University of São Paulo: Biochar produced at high temperatures neutralizes lead-contaminated sediment

The experiment was carried out with sediment samples from a lead and silver ore processing area in the municipality of Apiaí, in the interior of São Paulo, which were contaminated with arsenic (As), present in the soil in the form of anion (negative charge). ), and with lead (Pb), present in the form of cation (positive charge). The remediation was carried out through the application of biochar produced from sugarcane straw, pyrolyzed at temperatures of 350 °C, 550 °C and 750 °C.

The researchers then followed how the As and Pb present in the remediated sediment behaved in time and space. For this, they monitored the mobility potential of the elements every 45 days, over six months. This process used, in isolation, four chemical extractors: water, magnesium chloride (MgCl2), dilute nitric acid (HNO3) and Mehlich-3 (a combination of acids, salts and complexing agent).

The objective of this variety of extractors was to make possible an understanding not only of the EPT content in the sediment, but also the specific potentials of different species of the elements present in the material and that can be released from the sediment to the environment. In this way, it is possible to understand how easily the contaminants can be released from the sediment to the environment and how many of them are strongly retained and, therefore, do not represent such a great risk of exposure.

Matheus Bortolanza Soares is an agronomist and doctoral candidate in the Postgraduate Program in Soils and Plant Nutrition at the Luiz de Queiroz Higher School of Agriculture. Image: Personal Archive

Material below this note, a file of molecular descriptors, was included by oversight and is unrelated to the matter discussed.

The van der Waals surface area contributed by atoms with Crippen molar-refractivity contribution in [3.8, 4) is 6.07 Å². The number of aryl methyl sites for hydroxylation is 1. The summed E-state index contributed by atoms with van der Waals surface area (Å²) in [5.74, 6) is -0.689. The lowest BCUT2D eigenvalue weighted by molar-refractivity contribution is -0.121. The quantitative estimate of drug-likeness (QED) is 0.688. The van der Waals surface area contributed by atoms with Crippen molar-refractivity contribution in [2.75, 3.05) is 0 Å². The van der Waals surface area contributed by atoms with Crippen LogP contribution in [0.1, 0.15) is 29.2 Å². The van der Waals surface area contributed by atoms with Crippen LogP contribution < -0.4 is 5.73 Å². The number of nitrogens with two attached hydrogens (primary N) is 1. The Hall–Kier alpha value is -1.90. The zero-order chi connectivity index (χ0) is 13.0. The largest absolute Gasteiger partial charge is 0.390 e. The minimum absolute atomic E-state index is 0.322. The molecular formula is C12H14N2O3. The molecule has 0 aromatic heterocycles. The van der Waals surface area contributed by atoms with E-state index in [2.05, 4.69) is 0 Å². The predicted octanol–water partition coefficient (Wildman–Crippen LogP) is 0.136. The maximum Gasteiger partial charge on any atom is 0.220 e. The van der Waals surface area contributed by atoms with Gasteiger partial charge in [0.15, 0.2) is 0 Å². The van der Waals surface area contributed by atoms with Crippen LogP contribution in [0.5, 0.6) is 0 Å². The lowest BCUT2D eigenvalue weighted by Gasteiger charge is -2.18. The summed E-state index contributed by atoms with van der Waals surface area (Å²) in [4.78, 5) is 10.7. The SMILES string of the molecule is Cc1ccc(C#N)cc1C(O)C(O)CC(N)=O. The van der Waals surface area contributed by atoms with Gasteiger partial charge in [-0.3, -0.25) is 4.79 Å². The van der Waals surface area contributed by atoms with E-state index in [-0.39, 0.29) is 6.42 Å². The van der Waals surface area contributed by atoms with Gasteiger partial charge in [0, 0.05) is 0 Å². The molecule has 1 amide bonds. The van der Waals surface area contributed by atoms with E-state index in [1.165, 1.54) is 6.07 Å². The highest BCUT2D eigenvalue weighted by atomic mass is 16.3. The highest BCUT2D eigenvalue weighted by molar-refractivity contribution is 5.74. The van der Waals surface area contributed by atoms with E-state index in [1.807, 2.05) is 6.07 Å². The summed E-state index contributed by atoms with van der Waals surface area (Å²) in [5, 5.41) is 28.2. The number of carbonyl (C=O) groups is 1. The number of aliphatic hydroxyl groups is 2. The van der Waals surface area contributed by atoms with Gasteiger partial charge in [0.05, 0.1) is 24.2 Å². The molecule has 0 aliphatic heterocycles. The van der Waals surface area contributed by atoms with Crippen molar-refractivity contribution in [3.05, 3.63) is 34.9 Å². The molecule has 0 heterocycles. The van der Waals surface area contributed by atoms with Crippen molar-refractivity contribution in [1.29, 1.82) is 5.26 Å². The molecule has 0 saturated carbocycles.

Matheus Bortolanza Soares is an agronomist and doctoral candidate in the Postgraduate Program in Soils and Plant Nutrition at the Luiz de Queiroz Higher School of Agriculture – Photo: Personal Archive
“Each of the extractors attacks specific parts of the sediment and gives an idea of ​​the binding energy between the contaminants and the sediment: the water removes the readily available content of the contaminants, the magnesium chloride extracts the content of the contaminants that can be released through ion exchange, dilute nitric acid that can be released with changes in pH (reactivity) and Mehlich-3, which is associated with organic matter”, explains the researcher.

The researchers observed that biochar produced at 750 °C caused a large decrease in lead availability. Bortolanza points out that this was probably due to the fact that the higher temperature generates a more porous biochar with a higher pH, which facilitates the trapping of lead.

On the other hand, arsenic had its availability increased due to the addition of biochars, but this increase was smaller in biochars produced at higher pyrolysis temperatures.

According to the researchers, this is still not ideal, which would be a remediation strategy capable of reducing the availability of both contaminants. However, it is very difficult to find an isolated technique capable of doing this, since As and Pb have opposite charges in the soil solution and react in opposite ways to the same conditioner. Even so, they believe that biochar has a lot of potential to be used in combination with other remediation techniques, such as phytoremediation.

“This is important information, as it can guide which management practices should be used and inform which type of biochar is most appropriate according to the combination of potentially toxic elements in question”, comments Luís Reynaldo Ferracciú Alleoni, professor at the Department of Science at the Solo at Esalq and doctoral advisor at Bortolanza.

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